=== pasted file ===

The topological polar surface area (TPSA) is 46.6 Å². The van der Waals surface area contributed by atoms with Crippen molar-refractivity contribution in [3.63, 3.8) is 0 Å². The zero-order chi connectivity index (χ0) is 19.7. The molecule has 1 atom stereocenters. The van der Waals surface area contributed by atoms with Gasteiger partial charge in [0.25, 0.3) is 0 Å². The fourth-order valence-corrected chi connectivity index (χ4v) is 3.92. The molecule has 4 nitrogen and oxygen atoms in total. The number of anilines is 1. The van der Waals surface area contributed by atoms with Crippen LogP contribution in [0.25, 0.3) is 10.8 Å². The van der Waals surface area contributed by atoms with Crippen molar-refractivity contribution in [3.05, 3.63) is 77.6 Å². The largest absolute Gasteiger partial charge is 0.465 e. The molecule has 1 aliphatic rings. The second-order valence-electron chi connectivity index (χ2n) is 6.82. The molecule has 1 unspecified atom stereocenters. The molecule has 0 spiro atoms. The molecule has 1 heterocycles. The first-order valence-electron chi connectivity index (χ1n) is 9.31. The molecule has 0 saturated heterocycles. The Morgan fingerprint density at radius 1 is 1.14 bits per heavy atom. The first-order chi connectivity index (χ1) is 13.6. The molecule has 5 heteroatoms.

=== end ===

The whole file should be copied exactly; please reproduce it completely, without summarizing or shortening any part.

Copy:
The topological polar surface area (TPSA) is 46.6 Å². The van der Waals surface area contributed by atoms with Crippen molar-refractivity contribution in [3.63, 3.8) is 0 Å². The zero-order chi connectivity index (χ0) is 19.7. The molecule has 1 atom stereocenters. The van der Waals surface area contributed by atoms with Gasteiger partial charge in [0.25, 0.3) is 0 Å². The fourth-order valence-corrected chi connectivity index (χ4v) is 3.92. The molecule has 4 nitrogen and oxygen atoms in total. The number of anilines is 1. The van der Waals surface area contributed by atoms with Crippen LogP contribution in [0.25, 0.3) is 10.8 Å². The van der Waals surface area contributed by atoms with Crippen molar-refractivity contribution in [3.05, 3.63) is 77.6 Å². The largest absolute Gasteiger partial charge is 0.465 e. The molecule has 1 aliphatic rings. The second-order valence-electron chi connectivity index (χ2n) is 6.82. The molecule has 1 unspecified atom stereocenters. The molecule has 0 spiro atoms. The molecule has 1 heterocycles. The first-order valence-electron chi connectivity index (χ1n) is 9.31. The molecule has 0 saturated heterocycles. The Morgan fingerprint density at radius 1 is 1.14 bits per heavy atom. The first-order chi connectivity index (χ1) is 13.6. The molecule has 5 heteroatoms.